One More Week: Slow Transitions, Multi-Platform Image Creation on CircleCI

I’m going to blog about what happened in a week, instead of only blogging when I think I have something significant and permanent to say and I’m in the mood to blog.

I’m moving teams within Mozilla. This was supposed to be my first week on the Privacy and Security team, working on Firefox Relay, an email aliasing service. I spent some time talking with Se Yeon Kim, my on-boarding buddy, about the team, the Slack channels, and the other side projects we continue to maintain (she has shavar, I have ichnaea). The transfer process between teams is slow, so I have unexpected bonus time to work on old projects for the System Engineering team.

turtle
The mascot for team transitions
“turtle” by Jazminator

For Relay, I got the development environment working, mostly following the README. The tricky bit was getting the requirements installed with Python 3.7.12 via pyenv. I was getting errors for cryptography ('openssl/opensslv.h' file not found) and psycopg2 (ld: library not found for -lssl). The error message led to the solution from Building cryptography on macOS:

LDFLAGS="-L"(brew --prefix openssl@1.1)"/lib" CFLAGS="-I"(brew --prefix openssl@1.1)"/include" pip install -r requirements.txt

I didn’t contribute a change because I feel this is standard for developing on the native system versus a Docker container – you need to figure out stuff like this. However, I did notice a warning, which lead to re-opening issue #1201, django.urls.path warning when calling runserver function, and PR #1447, Fix swagger API schema endpoint. I reported a further warning to axnsan12/drf-yasg as issue #765, ruamel.yaml 0.17.0 has deprecated dump(), load().

For my SysEng work, I’m tackling small stuff that I can work to completion, but not anything that can risk breaking production when I’m gone. I have plenty of these things, too small to make it to quarterly planning but too large to work on in the gaps between other projects.

I spent some time on generating multi-platform docker images for Ichnaea, following the guide Building Docker images for multiple operating system architectures. This required moving from the docker executor to a machine executor, to enable buildx and installing different engines for QEMU emulation. This was the easy part, and the guide was very useful. However, building just linux/amd64 and linux/arm64 took 35 minutes, versus 5 minutes for linux/amd64 in a docker executor. I decided slower builds was not worth it, since I’ve worked out the kinks in M1 MacBook development, and we’re not planning to ship on ARM. I closed the experiment in PR 1762, made some config changes in PR 1763, and added notes to issue 1636. If I try again, I think I will build the images on native machines (i.e., ARM images on ARM machines), and combine the Docker manifests in a final step.

There’s persistent slowness in provisioning Azure workers, and I’ve looked into it between other projects. I used SourceTree to walk through the history of the Taskcluster Azure provider, and added my notes to bug 1735411. It looks like the incremental provisioning and de-provisioning of Azure workers is required, and has been built up over months. The problem is each increment requires a worker scanner loop, and these loops can be as long as 90 minutes, meaning it takes hours to get a worker up and running. The next step is to speed up the worker scanner loop, ideally a minute or less, so that each of those iterations is shorter. That could be optimization, or it could be time-limiting the work done in each loop. It will hopefully be interesting work for the next person.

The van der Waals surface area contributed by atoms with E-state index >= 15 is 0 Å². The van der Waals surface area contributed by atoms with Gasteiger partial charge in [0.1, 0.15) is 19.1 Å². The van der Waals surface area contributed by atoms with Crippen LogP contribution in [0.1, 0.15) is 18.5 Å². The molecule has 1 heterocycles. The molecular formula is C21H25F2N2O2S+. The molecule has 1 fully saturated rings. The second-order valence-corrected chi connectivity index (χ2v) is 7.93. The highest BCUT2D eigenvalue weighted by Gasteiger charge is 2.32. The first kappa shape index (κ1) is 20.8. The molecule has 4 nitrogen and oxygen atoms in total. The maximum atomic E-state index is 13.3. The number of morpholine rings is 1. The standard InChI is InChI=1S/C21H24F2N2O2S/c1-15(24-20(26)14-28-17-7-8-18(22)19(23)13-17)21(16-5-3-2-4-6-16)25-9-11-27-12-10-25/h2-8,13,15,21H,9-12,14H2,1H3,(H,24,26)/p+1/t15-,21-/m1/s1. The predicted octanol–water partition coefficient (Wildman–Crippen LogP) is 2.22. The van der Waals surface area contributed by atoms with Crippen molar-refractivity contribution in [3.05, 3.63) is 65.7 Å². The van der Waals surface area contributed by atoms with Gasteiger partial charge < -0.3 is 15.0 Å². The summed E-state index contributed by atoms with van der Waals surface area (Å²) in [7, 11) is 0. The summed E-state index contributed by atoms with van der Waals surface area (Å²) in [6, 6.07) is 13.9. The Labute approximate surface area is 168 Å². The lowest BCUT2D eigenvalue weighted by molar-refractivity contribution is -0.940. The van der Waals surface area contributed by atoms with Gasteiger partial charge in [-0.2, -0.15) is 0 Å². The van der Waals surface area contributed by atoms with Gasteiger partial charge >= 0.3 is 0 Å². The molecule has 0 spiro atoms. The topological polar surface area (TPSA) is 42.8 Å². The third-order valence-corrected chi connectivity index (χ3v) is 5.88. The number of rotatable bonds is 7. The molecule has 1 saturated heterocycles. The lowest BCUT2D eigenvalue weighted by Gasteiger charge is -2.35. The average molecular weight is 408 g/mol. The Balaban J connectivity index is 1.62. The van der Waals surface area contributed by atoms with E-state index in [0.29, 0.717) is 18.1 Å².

Ichnaea dependency updates are batched at the start of the month, and I was able to get through them quickly with pmac (PR #1759 and PR #1761). None of the updates were significant. We’re still blocked on the SQLAlchemy update (unknown work to update database code) and Python 3.10 (packaging issue with a dependency).

In my non-work life, the kids were back in school Tuesday for a 4-day week. Masks are now recommended again, but we’re not as bad as NYC (yet). Both kids missed some time for health reasons, but not Covid. Asha, our Great Dane puppy, is up to 60 lbs, and will be back in training class tonight after a winter break.

Asha and Finn hanging out on the couch

Random recommendations from me and others:

  • The family has gotten into Project Zomboid, a top-down zombie survival game where you always eventually die, but you feel like you’re getting better.
  • I continue to play Castlevania: Grimore of Souls, a free-to-play-but-pay-to-win game that was ported to Apple Arcade, lost all the pay-to-win features, but continues to have an addictive upgrade cycle. It takes 5-10 minutes to play a level, but I find it easy to repeat for hours.
  • I’m slowly watching Get Back, the epic Beatles documentary. It’s 8 hours total, but each day is 15-30 minutes, so I’m watching a day at a time. I like the Beatles, but I am also fascinated by the team dynamics between the band members, and with those that support them and rely on them for their job.
  • My client-side Sentry event filtering code in Socorro silently broke. WillKG fixed it, and launched a new project kent as a fake Sentry server for testing integrations.
  • Will KG recommends CPython Internals, still likes Introduction to Algorithms, but thinks the Dragon book is showing its age.
  • Pete Moore recommends tup as a faster alternative to make, which is capable of building Firefox.

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